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The Keys to Conquering Cholesterol

Do's and Don'ts for a Healthy Heart

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  • I am disappointed in the continuation of pushing old ideas based on non-scientific "proof" -- correlations, at best... and most studies are male-oriented.

    New and REAL, proper scientific studies are actually disproving a lot of what you are touting.

    Please, please, PLEASE start looking into updated information! - 11/10/2016 1:53:15 PM
  • It is impossible to limit your cholesterol intake to 300 milligrams a day. I workout 5-6 days a week, eat a high protein diet, and just a few eggs in my first meal of the day will blow that limit out of the water! So I'm supposed to eat healthy. people say eat chicken, beef, seafood. Guess what they're all loaded with cholesterol! So I don't care what this article is telling you to do. Easier said than done. It won't work. Even the cholesterol lower medications I take don't work. It is hereditary and I'm sick of the blood work telling me it is too high. It is what it is. The only way to keep your cholesterol intake under 300 mg is to starve yourself on a daily basis, and I'm not going that route. Fvck it I have to die someday anyway... - 9/1/2016 9:34:18 AM
  • I have just received an email directing me to read this article - it's now Sept 2016. As others have commented months and months ago, this dietry cholesterol info is out of date yet Spark people are still pushing it. Guess we really are being advised by robots. So long SP, I wil be looking for a site involving humsns in its management. - 9/1/2016 5:09:50 AM
  • I was going to say the same thing. The amount of cholesterol you eat has nothing to do with your cholesterol level in the blood... the newest and best research shows!
    But the amount of carbs, especially sugar carbs and/or bad fats do. No canola oil.
    Coconut oil, Olive oil, grapeseed oil,,,,, are wonderful!! and animal fat is not bad ......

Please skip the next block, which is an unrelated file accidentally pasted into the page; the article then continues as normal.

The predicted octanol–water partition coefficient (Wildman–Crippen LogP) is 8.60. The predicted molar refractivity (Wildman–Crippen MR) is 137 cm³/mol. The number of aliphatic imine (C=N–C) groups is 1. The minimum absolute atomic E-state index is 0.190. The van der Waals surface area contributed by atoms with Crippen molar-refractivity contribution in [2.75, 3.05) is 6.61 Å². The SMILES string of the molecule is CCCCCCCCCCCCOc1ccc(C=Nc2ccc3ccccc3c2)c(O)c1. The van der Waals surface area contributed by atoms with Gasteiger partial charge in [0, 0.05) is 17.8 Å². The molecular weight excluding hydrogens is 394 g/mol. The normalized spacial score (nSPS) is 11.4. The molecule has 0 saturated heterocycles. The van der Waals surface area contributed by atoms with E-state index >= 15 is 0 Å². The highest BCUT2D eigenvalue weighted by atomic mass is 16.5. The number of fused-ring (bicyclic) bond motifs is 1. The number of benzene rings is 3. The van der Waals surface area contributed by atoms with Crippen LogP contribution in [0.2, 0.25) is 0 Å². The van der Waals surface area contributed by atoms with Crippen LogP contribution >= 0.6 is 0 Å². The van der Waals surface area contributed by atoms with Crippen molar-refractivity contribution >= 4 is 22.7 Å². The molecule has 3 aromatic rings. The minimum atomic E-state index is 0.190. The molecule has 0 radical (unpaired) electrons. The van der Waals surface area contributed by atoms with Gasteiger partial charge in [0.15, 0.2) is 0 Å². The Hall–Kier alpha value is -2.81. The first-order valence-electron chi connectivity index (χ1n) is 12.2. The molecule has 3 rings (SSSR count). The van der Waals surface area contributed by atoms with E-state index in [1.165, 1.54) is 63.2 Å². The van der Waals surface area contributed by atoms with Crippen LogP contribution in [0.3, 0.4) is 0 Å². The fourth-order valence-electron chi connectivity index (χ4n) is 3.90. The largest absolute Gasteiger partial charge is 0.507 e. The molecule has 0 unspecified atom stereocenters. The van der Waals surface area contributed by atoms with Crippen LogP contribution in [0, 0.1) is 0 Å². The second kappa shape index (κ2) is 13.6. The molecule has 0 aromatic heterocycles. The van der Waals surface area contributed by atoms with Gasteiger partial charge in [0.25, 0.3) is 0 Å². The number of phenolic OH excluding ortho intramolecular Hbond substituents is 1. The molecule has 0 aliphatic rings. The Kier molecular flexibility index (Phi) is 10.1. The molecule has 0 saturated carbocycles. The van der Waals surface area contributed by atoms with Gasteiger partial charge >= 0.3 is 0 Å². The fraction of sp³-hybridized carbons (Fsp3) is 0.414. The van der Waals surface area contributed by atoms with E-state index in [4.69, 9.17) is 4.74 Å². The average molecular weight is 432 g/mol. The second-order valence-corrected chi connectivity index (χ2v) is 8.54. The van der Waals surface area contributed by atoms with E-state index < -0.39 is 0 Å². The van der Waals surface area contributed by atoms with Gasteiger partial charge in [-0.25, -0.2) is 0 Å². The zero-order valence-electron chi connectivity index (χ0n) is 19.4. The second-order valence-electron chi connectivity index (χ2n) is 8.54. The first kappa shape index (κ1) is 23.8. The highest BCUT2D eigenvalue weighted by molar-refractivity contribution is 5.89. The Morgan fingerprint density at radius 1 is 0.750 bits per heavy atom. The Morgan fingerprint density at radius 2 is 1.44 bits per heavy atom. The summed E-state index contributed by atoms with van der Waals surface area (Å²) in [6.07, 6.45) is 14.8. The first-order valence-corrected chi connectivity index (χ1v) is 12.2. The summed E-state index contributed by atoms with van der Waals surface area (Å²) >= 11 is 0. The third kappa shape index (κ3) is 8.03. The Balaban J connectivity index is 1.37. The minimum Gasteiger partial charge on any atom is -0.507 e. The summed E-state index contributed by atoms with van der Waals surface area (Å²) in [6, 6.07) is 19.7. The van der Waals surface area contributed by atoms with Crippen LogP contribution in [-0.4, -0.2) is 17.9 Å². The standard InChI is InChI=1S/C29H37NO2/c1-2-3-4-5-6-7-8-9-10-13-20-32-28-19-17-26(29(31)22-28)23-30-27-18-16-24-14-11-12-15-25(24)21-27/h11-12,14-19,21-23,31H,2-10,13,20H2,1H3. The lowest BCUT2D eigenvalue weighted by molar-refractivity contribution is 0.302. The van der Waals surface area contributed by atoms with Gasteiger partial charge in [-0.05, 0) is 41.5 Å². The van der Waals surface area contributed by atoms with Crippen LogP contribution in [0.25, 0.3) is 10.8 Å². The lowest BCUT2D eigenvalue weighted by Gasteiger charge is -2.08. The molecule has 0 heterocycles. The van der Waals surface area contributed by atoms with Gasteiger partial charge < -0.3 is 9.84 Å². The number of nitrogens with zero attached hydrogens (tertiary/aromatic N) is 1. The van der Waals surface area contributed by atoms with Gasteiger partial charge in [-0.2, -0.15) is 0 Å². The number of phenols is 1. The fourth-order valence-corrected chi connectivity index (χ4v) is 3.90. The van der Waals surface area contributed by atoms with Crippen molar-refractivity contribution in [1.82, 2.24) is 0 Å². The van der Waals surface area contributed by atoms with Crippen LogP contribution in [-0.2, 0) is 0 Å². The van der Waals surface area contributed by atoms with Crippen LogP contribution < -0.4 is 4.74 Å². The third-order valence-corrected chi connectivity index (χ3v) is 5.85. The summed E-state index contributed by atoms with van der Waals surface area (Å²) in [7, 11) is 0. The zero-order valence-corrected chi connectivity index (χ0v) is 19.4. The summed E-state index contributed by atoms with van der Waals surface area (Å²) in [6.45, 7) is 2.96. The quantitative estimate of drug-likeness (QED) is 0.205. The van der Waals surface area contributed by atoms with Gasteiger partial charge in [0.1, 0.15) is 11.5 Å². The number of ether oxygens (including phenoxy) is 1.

yup, the article needs updated for sure. - 4/19/2016 10:52:51 AM
  • JMB369
    SPARK PEOPLE MANAGERS! This article contains OUTDATED INFORMATION. I have always recommended SP to my friends as a source of good information on nutrition and exercise. But you can't keep recycling the same old aetickes. Research continues and sometimes lead to radical changes in the conclusions. Eggs are okay! Meat fat from organic grass fed animals is okay. Canola oil is not okay. Grains and beans are NOT okay for everyone. Sugar and artificial sweeteners are bigger culprits than healthy fats. Sufficient high quality sleep may be more important to our health than diet and exercise. Please keep us current! - 3/19/2016 7:58:21 AM
  • DO get some better family genes. What is wrong with you anyway? - 1/10/2016 10:57:23 PM
  • My mother cooked bacon or pork sausage and eggs (cooked in bacon or sausage grease) for breakfast almost every day, and saved the bacon grease for cooking things like fried chicken and making gravy; she and my father lived to be 95, and were healthy along the way. They grew up in the Depression era on farms, and so were used to eating foods that were close to the source; unprocessed in other words.

    My brother-in-law had such high cholesterol that his doctor wanted to put him on a cholesterol-lowering drug. My sister, who has a lot of knowledge of nutrition, had him start taking psyllium root powder instead, and his numbers went down enough that the doctor said he didn't need the drug.

    Keep your food close to the source: remember the saying that too many cooks spoil the broth. Grow a garden if you can. Get a lot of exercise. And don't worry so much about avoiding fat. - 12/2/2015 11:33:08 AM
  • BLUJADED